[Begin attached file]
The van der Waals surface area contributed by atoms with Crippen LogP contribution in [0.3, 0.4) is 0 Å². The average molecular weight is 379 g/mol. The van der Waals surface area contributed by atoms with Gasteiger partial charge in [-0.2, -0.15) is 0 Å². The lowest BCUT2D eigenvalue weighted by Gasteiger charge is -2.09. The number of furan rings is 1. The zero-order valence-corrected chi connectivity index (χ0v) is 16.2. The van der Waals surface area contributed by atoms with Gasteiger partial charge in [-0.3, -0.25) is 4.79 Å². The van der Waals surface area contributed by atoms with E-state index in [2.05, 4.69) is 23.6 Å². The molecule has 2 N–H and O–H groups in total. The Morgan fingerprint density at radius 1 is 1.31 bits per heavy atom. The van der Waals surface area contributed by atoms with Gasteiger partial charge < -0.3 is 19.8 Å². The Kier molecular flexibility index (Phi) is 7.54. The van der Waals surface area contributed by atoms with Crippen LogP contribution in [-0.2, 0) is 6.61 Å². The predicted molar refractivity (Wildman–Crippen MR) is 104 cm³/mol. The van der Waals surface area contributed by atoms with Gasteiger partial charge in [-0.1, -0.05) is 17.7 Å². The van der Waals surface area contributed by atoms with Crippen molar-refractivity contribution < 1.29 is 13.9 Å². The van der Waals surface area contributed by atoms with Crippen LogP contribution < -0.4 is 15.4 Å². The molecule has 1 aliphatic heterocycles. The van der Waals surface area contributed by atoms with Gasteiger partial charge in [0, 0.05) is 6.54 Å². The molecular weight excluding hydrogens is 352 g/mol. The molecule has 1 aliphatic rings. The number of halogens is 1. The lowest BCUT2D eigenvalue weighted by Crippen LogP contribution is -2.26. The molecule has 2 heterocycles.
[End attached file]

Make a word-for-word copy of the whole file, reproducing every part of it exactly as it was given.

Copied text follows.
The van der Waals surface area contributed by atoms with Crippen LogP contribution in [0.3, 0.4) is 0 Å². The average molecular weight is 379 g/mol. The van der Waals surface area contributed by atoms with Gasteiger partial charge in [-0.2, -0.15) is 0 Å². The lowest BCUT2D eigenvalue weighted by Gasteiger charge is -2.09. The number of furan rings is 1. The zero-order valence-corrected chi connectivity index (χ0v) is 16.2. The van der Waals surface area contributed by atoms with Gasteiger partial charge in [-0.3, -0.25) is 4.79 Å². The van der Waals surface area contributed by atoms with E-state index in [2.05, 4.69) is 23.6 Å². The molecule has 2 N–H and O–H groups in total. The Morgan fingerprint density at radius 1 is 1.31 bits per heavy atom. The van der Waals surface area contributed by atoms with Gasteiger partial charge < -0.3 is 19.8 Å². The Kier molecular flexibility index (Phi) is 7.54. The van der Waals surface area contributed by atoms with Crippen LogP contribution in [-0.2, 0) is 6.61 Å². The predicted molar refractivity (Wildman–Crippen MR) is 104 cm³/mol. The van der Waals surface area contributed by atoms with Gasteiger partial charge in [-0.1, -0.05) is 17.7 Å². The van der Waals surface area contributed by atoms with Crippen molar-refractivity contribution < 1.29 is 13.9 Å². The van der Waals surface area contributed by atoms with Crippen LogP contribution < -0.4 is 15.4 Å². The molecule has 1 aliphatic heterocycles. The van der Waals surface area contributed by atoms with Gasteiger partial charge in [0, 0.05) is 6.54 Å². The molecular weight excluding hydrogens is 352 g/mol. The molecule has 1 aliphatic rings. The number of halogens is 1. The lowest BCUT2D eigenvalue weighted by Crippen LogP contribution is -2.26. The molecule has 2 heterocycles.